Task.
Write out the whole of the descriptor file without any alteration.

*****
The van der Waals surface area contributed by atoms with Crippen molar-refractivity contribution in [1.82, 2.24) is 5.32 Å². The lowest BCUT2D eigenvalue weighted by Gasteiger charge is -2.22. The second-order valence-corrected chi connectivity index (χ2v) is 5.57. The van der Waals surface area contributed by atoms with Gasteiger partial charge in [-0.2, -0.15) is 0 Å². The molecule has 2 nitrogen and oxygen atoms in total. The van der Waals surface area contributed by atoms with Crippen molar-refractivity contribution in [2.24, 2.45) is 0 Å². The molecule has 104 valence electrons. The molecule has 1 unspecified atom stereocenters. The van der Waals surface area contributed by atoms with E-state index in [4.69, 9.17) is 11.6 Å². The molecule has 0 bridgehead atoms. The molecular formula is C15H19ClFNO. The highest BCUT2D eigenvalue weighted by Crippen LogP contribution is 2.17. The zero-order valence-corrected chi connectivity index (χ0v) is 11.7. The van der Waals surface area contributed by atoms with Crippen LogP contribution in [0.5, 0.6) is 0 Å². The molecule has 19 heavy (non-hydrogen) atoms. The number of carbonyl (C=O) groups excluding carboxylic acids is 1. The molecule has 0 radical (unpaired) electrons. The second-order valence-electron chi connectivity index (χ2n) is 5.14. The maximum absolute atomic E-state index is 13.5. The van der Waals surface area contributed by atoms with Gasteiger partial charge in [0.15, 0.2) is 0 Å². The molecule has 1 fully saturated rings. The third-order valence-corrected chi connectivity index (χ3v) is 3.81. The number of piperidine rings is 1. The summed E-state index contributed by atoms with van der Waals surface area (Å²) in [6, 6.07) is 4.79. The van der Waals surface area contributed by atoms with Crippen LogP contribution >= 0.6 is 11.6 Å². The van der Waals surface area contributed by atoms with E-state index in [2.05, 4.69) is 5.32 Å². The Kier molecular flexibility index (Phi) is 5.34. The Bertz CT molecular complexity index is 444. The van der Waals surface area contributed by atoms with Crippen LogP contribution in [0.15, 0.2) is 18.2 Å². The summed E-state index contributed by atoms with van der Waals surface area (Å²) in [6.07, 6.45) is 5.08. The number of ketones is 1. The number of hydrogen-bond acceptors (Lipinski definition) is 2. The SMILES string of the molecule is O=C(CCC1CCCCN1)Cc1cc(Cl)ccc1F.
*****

The van der Waals surface area contributed by atoms with Crippen molar-refractivity contribution in [1.82, 2.24) is 5.32 Å². The lowest BCUT2D eigenvalue weighted by Gasteiger charge is -2.22. The second-order valence-corrected chi connectivity index (χ2v) is 5.57. The van der Waals surface area contributed by atoms with Gasteiger partial charge in [-0.2, -0.15) is 0 Å². The molecule has 2 nitrogen and oxygen atoms in total. The van der Waals surface area contributed by atoms with Crippen molar-refractivity contribution in [2.24, 2.45) is 0 Å². The molecule has 104 valence electrons. The molecule has 1 unspecified atom stereocenters. The van der Waals surface area contributed by atoms with E-state index in [4.69, 9.17) is 11.6 Å². The molecule has 0 bridgehead atoms. The molecular formula is C15H19ClFNO. The highest BCUT2D eigenvalue weighted by Crippen LogP contribution is 2.17. The zero-order valence-corrected chi connectivity index (χ0v) is 11.7. The van der Waals surface area contributed by atoms with Crippen LogP contribution in [0.5, 0.6) is 0 Å². The molecule has 19 heavy (non-hydrogen) atoms. The number of carbonyl (C=O) groups excluding carboxylic acids is 1. The molecule has 0 radical (unpaired) electrons. The second-order valence-electron chi connectivity index (χ2n) is 5.14. The maximum absolute atomic E-state index is 13.5. The van der Waals surface area contributed by atoms with Gasteiger partial charge in [0.15, 0.2) is 0 Å². The molecule has 1 fully saturated rings. The third-order valence-corrected chi connectivity index (χ3v) is 3.81. The number of piperidine rings is 1. The summed E-state index contributed by atoms with van der Waals surface area (Å²) in [6, 6.07) is 4.79. The van der Waals surface area contributed by atoms with Crippen LogP contribution >= 0.6 is 11.6 Å². The van der Waals surface area contributed by atoms with E-state index in [2.05, 4.69) is 5.32 Å². The Kier molecular flexibility index (Phi) is 5.34. The Bertz CT molecular complexity index is 444. The van der Waals surface area contributed by atoms with Crippen LogP contribution in [0.15, 0.2) is 18.2 Å². The summed E-state index contributed by atoms with van der Waals surface area (Å²) in [6.07, 6.45) is 5.08. The number of ketones is 1. The number of hydrogen-bond acceptors (Lipinski definition) is 2. The SMILES string of the molecule is O=C(CCC1CCCCN1)Cc1cc(Cl)ccc1F.